understanding c preprocessor directives...

This is a discussion on understanding c preprocessor directives... within the C Programming forums, part of the General Programming Boards category; Originally Posted by Elysia The kernel is slow and they realize there's a much faster compiler out there that has ...

  1. #16
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    Quote Originally Posted by Elysia
    The kernel is slow and they realize there's a much faster compiler out there that has recently been released?
    Yeah, I know that you're just giving a worst case scenario... but I think that it really is unlikely. If there was a compiler that was much better at optimisation, they would probably help GCC implement the ground breaking optimisation techniques involved, perhaps even by merging code from that compiler, if possible. If that compiler was not Free/Open Source Software, it would not even be considered anyway, no matter how good it was (especially after the affair with Bitkeeper, a proprietary version control system).
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  2. #17
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    Of course, GCC is prohibited from introducing particular forms of register allocation, due to commercial companies holding patents in that area. I'm sure some other register allocation can be used instead, and with identical effect.

    There is also a dramatical performance difference between gcc in x86 and some other gcc implementations (when I compared gcc 2.x with a commercial alternative on AMD 29K, gcc 2.x generated roughly 40-50% more instructions - and in 29K, 40-50% more instructions mean 40-50% longer execution, since all instructions are "equal").

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    Quote Originally Posted by matsp View Post
    Actually, double underscore symbols are reserved for the compiler implementation, so techncially, that is "undefined behaviour" and can cause breakages - but I doubt that gcc will ever use those symbol names, and and since gcc is the only compiler used to compile the Linux kernel (which my guess is that these macros come from, more specifically the kernel loadable module section). Of course, the likelyhood of that actually happening is probably low.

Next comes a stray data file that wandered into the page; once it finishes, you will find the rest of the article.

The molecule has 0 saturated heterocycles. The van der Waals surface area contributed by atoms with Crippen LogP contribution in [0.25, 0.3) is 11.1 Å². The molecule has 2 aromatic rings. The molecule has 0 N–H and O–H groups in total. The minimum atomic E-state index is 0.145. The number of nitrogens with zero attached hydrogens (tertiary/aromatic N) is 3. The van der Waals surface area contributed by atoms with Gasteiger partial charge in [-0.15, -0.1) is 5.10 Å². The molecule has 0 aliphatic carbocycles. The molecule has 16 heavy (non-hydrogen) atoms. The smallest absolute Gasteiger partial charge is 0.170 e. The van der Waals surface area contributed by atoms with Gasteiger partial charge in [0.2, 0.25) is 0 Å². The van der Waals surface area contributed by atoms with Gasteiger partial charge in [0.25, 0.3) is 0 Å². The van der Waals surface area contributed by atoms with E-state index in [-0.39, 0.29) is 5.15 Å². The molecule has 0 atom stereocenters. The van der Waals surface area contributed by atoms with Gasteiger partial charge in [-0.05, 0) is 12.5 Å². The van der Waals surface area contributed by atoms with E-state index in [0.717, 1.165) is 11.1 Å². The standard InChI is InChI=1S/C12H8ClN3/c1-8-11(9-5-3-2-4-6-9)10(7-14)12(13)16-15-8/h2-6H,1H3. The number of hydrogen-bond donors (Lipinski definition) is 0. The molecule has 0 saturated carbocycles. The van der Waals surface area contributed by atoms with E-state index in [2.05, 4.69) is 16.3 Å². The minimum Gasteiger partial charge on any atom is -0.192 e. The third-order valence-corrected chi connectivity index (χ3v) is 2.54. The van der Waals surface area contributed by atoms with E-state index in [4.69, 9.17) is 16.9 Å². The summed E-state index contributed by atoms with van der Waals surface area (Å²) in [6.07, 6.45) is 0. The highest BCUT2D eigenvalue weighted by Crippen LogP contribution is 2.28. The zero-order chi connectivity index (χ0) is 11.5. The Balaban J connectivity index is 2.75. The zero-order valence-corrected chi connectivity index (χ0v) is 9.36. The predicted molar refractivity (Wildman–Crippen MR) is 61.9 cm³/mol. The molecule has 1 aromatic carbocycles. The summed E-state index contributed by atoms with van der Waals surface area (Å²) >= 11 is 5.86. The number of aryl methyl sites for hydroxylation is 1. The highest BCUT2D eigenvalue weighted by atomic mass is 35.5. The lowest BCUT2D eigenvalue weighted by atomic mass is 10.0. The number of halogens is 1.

And to explain a bit further:
    __atrribute_used__ tells the compiler that it should not warn about unused variables or functions, even if the compiler doesn't think it is use.

    The __attribute__((__section__(".initcall6.init"))) part tells the compiler to put this symbol in a special section. In particular ".initcallX.init" is a special set of sections that are processed by the system loader. The entire content of initcallX.init is assumed to be function pointers, and the system loader will call all those functions in the order they appear, starting with the lowest X.

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    Mats
    Hi again!
    Reading again and trying to understand better your answer I pointed my browser to http://gcc.gnu.org/onlinedocs/gcc/
    I didn't find __attribute_used__ there but your explaination is clear so it doesn't matter..
    About the section attribute, I just wonder if by "section" it is meant one of the sections of the executable file which is generated and which (in the case this executable is in ELF format, and this is the case in Linux) can be read with the help of readelf and objdump? In fact, the gcc doc says that the attribute "section" forces the compiler to place the corresponding code in a specific "section" which is different by the default "text"... Did I understand correctly?

    Another question: what about the other names starting by "__".. (eg __initcall...)? Where could I find further documentation to understand what is the logic behind this "__"?

    thanks again! bye

  4. #19
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    To start from the back: __ is just a couple of "letters" in an identifier. Identifiers can start with A-Za-z_ and then continue with an arbitrary number of the same or digits. One could choose XX instead of __. And as I stated earlier, __ is actually reserved to be used by the compiler implementation for implementation specific symbols. There is no "logic behind" this other than "if we start with two rather unusual 'letters', then the symbol is less likely to have the same name as something else".

    Yes, sections are what you find in an ELF file, where ".text" is the common section for code, ".data" the common section for variables.

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